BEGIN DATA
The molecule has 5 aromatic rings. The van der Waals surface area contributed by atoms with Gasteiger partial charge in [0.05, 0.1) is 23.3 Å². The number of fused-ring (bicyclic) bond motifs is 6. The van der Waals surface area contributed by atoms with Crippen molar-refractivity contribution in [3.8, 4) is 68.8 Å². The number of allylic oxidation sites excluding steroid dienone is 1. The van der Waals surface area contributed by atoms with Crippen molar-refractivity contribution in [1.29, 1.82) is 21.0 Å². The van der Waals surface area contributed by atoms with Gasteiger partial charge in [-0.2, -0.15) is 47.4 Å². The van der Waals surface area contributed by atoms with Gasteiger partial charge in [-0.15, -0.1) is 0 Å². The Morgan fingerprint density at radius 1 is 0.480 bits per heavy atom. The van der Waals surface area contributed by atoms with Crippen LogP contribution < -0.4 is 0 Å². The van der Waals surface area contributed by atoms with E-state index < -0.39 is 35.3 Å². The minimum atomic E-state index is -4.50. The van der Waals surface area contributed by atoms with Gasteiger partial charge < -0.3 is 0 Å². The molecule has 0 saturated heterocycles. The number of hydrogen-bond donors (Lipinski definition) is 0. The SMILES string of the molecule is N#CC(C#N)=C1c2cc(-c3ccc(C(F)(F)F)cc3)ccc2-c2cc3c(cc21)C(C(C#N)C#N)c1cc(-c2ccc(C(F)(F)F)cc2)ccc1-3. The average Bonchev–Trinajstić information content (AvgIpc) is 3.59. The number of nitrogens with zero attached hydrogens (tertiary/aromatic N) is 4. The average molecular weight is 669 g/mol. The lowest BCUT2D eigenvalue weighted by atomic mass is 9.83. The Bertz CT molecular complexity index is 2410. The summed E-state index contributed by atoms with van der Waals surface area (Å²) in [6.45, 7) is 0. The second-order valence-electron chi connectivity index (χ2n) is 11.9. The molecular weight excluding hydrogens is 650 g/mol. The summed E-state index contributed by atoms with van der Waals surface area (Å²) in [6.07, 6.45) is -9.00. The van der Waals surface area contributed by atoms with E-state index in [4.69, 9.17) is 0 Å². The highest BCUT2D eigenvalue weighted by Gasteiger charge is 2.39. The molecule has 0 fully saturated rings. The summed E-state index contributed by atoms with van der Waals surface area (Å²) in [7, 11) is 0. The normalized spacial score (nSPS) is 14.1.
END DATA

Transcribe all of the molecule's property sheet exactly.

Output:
The molecule has 5 aromatic rings. The van der Waals surface area contributed by atoms with Gasteiger partial charge in [0.05, 0.1) is 23.3 Å². The number of fused-ring (bicyclic) bond motifs is 6. The van der Waals surface area contributed by atoms with Crippen molar-refractivity contribution in [3.8, 4) is 68.8 Å². The number of allylic oxidation sites excluding steroid dienone is 1. The van der Waals surface area contributed by atoms with Crippen molar-refractivity contribution in [1.29, 1.82) is 21.0 Å². The van der Waals surface area contributed by atoms with Gasteiger partial charge in [-0.2, -0.15) is 47.4 Å². The van der Waals surface area contributed by atoms with Gasteiger partial charge in [-0.15, -0.1) is 0 Å². The Morgan fingerprint density at radius 1 is 0.480 bits per heavy atom. The van der Waals surface area contributed by atoms with Crippen LogP contribution < -0.4 is 0 Å². The van der Waals surface area contributed by atoms with E-state index < -0.39 is 35.3 Å². The minimum atomic E-state index is -4.50. The van der Waals surface area contributed by atoms with Gasteiger partial charge < -0.3 is 0 Å². The molecule has 0 saturated heterocycles. The number of hydrogen-bond donors (Lipinski definition) is 0. The SMILES string of the molecule is N#CC(C#N)=C1c2cc(-c3ccc(C(F)(F)F)cc3)ccc2-c2cc3c(cc21)C(C(C#N)C#N)c1cc(-c2ccc(C(F)(F)F)cc2)ccc1-3. The average Bonchev–Trinajstić information content (AvgIpc) is 3.59. The number of nitrogens with zero attached hydrogens (tertiary/aromatic N) is 4. The average molecular weight is 669 g/mol. The lowest BCUT2D eigenvalue weighted by atomic mass is 9.83. The Bertz CT molecular complexity index is 2410. The summed E-state index contributed by atoms with van der Waals surface area (Å²) in [6.45, 7) is 0. The second-order valence-electron chi connectivity index (χ2n) is 11.9. The molecular weight excluding hydrogens is 650 g/mol. The summed E-state index contributed by atoms with van der Waals surface area (Å²) in [6.07, 6.45) is -9.00. The van der Waals surface area contributed by atoms with E-state index in [4.69, 9.17) is 0 Å². The highest BCUT2D eigenvalue weighted by Gasteiger charge is 2.39. The molecule has 0 fully saturated rings. The summed E-state index contributed by atoms with van der Waals surface area (Å²) in [7, 11) is 0. The normalized spacial score (nSPS) is 14.1.